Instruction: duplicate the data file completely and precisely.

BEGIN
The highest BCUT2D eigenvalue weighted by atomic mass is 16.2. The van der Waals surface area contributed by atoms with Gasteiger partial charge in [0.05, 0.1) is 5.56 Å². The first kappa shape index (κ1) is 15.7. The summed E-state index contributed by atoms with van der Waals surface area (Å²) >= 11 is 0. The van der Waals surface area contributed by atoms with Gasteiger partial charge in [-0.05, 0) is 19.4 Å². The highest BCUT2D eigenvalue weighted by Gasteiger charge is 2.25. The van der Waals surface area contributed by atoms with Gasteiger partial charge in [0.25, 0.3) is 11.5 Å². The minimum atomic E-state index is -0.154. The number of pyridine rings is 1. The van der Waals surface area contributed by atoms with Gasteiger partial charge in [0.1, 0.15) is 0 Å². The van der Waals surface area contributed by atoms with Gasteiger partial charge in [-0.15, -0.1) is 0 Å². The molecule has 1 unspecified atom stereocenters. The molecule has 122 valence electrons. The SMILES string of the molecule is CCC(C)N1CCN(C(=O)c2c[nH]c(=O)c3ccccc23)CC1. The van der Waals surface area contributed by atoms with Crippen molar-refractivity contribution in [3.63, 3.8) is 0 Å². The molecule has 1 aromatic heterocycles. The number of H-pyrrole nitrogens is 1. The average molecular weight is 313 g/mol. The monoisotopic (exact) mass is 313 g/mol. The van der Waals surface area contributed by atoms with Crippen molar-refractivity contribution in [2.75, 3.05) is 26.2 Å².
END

The highest BCUT2D eigenvalue weighted by atomic mass is 16.2. The van der Waals surface area contributed by atoms with Gasteiger partial charge in [0.05, 0.1) is 5.56 Å². The first kappa shape index (κ1) is 15.7. The summed E-state index contributed by atoms with van der Waals surface area (Å²) >= 11 is 0. The van der Waals surface area contributed by atoms with Gasteiger partial charge in [-0.05, 0) is 19.4 Å². The highest BCUT2D eigenvalue weighted by Gasteiger charge is 2.25. The van der Waals surface area contributed by atoms with Gasteiger partial charge in [0.25, 0.3) is 11.5 Å². The minimum atomic E-state index is -0.154. The number of pyridine rings is 1. The van der Waals surface area contributed by atoms with Gasteiger partial charge in [0.1, 0.15) is 0 Å². The van der Waals surface area contributed by atoms with Gasteiger partial charge in [-0.15, -0.1) is 0 Å². The molecule has 1 unspecified atom stereocenters. The molecule has 122 valence electrons. The SMILES string of the molecule is CCC(C)N1CCN(C(=O)c2c[nH]c(=O)c3ccccc23)CC1. The van der Waals surface area contributed by atoms with Crippen molar-refractivity contribution in [3.63, 3.8) is 0 Å². The molecule has 1 aromatic heterocycles. The number of H-pyrrole nitrogens is 1. The average molecular weight is 313 g/mol. The monoisotopic (exact) mass is 313 g/mol. The van der Waals surface area contributed by atoms with Crippen molar-refractivity contribution in [2.75, 3.05) is 26.2 Å².